By Lnn Moncus
Because another English teacher and I have been doing a lot of visiting about our profession and our love thereof, I have spent an exorbitant amount of time recalling some of the wonderful experiences I had during those 34 years and have been a bit amazed to be viewing that time as if it had happened to someone else.
Our ever-lengthening lives cause us to pause as we look back at the segments into which they seem to be divided. As we inspect those segments, we may really feel that we are viewing someone else’s life, and in a sense we are because we have moved from segment to segment, changing with each one.
Obviously, we are no longer the youngsters we were when we romped through the canyons, or marched in the rodeo parades, or were major pranksters as high school students. We look back and smile at the various antics we pulled and at the fun we had. We may even take time to look at some of the serious events we lived through during our youth.
We then proceed to view our professional lives, those adult lives that gave us the chance to grow and to become respected members of our various communities.
My teaching career, for instance, was also divided into segments, each of which was both separate and at the same time related to my learning to become an adequate teacher. The first segment was that year at Forrest and the beginning of it all when I learned how very little I knew about our profession or about the numerous subjects I was assigned to teach. The next segment was spent in town at our junior and senior high schools, and the serious business of becoming a teacher began to spur me forward to do more than to make an appearance in class.
The major segment was spent on campus at New Mexico State University and thereal beginning of learning to become a teacher. Being surrounded by outstandingprofessors made me much aware of my limitations and made me want to become a respected member of our profession. I had prepared lectures during those early years, but I had never worked for more than a few hours on any one preparation. Boy, did change come about in one big hurry when I learned how little I knew about preparing a formal lecture that would hold students’ attentions for an hour or more and that wouldn’t put all of us to sleep during the first five minutes.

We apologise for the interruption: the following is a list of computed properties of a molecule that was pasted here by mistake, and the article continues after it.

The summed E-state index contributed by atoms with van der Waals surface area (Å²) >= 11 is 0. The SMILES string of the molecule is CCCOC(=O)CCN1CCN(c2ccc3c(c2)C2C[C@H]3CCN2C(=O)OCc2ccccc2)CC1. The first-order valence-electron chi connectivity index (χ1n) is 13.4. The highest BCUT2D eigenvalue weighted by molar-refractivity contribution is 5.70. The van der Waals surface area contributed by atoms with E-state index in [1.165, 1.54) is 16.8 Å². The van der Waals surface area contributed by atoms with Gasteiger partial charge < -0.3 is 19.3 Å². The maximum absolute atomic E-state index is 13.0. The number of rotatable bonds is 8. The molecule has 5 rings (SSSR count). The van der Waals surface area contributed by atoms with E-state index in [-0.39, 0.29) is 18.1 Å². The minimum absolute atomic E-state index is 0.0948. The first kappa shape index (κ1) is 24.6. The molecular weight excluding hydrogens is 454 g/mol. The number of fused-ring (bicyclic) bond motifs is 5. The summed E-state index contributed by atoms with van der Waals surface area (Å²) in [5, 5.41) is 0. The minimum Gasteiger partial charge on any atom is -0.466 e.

By working hard on each lecture for each class during the 25 years on campus, I was just about ready to begin delivering adequate lectures when I retired. By watching and listening to the outstanding professors, I learned much about the need to be fully prepared and to be alive during each performance.
As one outstanding professor pointed out, any good teacher has to be part ham in order to keep the classes alive and to create a comfortable atmosphere in which both learning and teaching could take place. She underlined the importance of laughter during each class and the need to reach out as if we were talking directly to each student in the class. Being part ham was already fairly easy because those lively pranks as a youngster had set the stage for being able to cause laughter and to keep the time from dragging too dreadfully. Whereas, we might be presenting information about one of the dullest authors in existence, we needed to be able to rise above said dullness in order to give real meaning to what the author was trying to say in such a dreadful manner. That particular trick took quite a bit of skill and a lot of thought, but it paid off and gave both sides of the desk an opportunity to appreciate the words so carefully presented in such a pedantic manner.
Of course, the last segment for this woman from lma is retirement, and we won’t go into all that has or has not transpired during these years. Let’s just say life has been great from the beginning!